The minister for disabled people appears to have appointed a string of non-disabled people to be his new disability ambassadors, just as his government’s National Disability Strategy was claiming it would remove barriers to disabled people’s participation in public life.
Justin Tomlinson released the names of 12 new disability and access ambassadors on the same day last week that prime minister Boris Johnson said the new strategy was about “our ability to acknowledge and appreciate the contribution that disabled people make to our national life”.
The strategy – heavily criticised by disabled people’s organisations – aims to “help ensure disabled people can play a full role in society” and “remove barriers to participation in public life”, while it claims that the government is “committed to ensuring fairness and inclusivity in public appointments”.
But Tomlinson’s announcement, published quietly as “guidance” rather than through a press release, appears to include as few as three disabled people – creative industries ambassador Allan MacKillop, rail travel ambassador Caroline Eglinton and buses ambassador Claire Walters – in his 12 new appointments.
This could mean there are only three disabled people out of a total of 15 ambassadors now in post.
Other ambassadors include those for the built environment, energy, pubs and restaurants, retail, and universities.
The ambassadors – who are not paid for their work – are supposed to “use their influential status as leaders in their sectors to drive improvements to the accessibility, and quality, of services and facilities”.
It is is not possible to say exactly how many disabled ambassadors there are, as the Department for Work and Pensions has always refused to provide this number, even though the role is supposed to be about championing disability inclusion.
But David Buxton, chief executive of the London-based disabled people’s organisation Action on Disability, said: “It seems the majority of the disability and access ambassadors are non-disabled, without lived experience.
“Why doesn’t the minister simply appoint disabled leaders as a set of strong and positive role models to influence employers, business owners, leaders, politicians and decision-makers in this 21st century modern and ever-changing world?
“Again, nothing about us, without us; even more importantly, without our voice, without us!”
Disability News Service approached several of the new ambassadors to ask them whether they believed the government should have appointed disabled people to the posts.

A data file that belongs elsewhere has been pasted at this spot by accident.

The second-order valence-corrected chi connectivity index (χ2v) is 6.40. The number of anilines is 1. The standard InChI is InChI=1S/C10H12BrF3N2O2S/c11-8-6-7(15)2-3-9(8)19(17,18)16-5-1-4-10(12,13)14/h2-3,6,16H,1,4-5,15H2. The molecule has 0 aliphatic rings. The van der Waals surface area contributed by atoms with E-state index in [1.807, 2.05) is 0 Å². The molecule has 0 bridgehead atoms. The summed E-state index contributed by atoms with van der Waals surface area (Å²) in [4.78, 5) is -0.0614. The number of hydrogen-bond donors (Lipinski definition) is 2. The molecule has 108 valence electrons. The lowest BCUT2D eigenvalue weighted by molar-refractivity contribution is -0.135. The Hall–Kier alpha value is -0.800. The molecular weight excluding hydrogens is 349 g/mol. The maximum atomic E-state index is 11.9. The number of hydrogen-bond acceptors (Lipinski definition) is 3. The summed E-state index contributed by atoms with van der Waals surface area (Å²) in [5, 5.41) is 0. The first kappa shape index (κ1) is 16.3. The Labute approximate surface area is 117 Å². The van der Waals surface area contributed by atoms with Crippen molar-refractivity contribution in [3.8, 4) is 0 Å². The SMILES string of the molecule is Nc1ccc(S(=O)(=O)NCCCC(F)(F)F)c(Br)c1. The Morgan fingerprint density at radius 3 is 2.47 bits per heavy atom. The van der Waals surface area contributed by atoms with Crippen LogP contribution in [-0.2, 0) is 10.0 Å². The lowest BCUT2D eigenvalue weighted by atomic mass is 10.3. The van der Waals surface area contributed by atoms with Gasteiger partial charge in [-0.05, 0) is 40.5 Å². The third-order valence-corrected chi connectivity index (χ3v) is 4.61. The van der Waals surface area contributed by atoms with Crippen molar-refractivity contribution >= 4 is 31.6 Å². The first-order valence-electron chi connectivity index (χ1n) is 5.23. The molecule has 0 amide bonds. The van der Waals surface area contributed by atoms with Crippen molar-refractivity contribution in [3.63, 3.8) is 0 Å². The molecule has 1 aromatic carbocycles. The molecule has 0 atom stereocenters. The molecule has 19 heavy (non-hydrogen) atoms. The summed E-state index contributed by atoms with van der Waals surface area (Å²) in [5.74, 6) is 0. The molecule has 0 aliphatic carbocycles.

Several had not responded by noon today (Thursday).
Professor Geoff Layer, vice chancellor of the University of Wolverhampton and chair of the Disabled Students’ Commission and the new ambassador for universities, declined to comment.
Peter Hamilton, head of market engagement for insurance giant Zurich and the new ambassador for insurance, also declined to comment on the apparent failure to appoint more disabled people to the posts.
Claire Walters, chief executive of Bus Users UK, and one of the few disabled ambassadors to be appointed, said that whether the posts should be given to disabled people was a question for the government’s Disability Unit.
But she said: “These appointments have only just been made public and not everyone will necessarily have disclosed whether they have a disability and some may not wish to.”
A government spokesperson declined to say if Tomlinson was embarrassed to be left with so few disabled ambassadors, just days after the government highlighted the barriers to participation in public life.
But she said in a statement: “Disability disclosure is entirely personal, and to insist on disclosure in the appointment would not be lawful.
“The ambassadors are all figures with proven influence in their industries, who were required to demonstrate they are passionate about driving social change for disabled people, and able to be public advocates for improving the accessibility and quality of services and facilities in their sectors.”
But she declined to say how many ambassadors had voluntarily disclosed they were disabled people, or why the government had failed to make “lived experience of disability” one of the selection criteria for the appointments, or to reserve the posts for disabled people.
Picture: (From left to right): David Buxton, Geoff Layer and Justin Tomlinson
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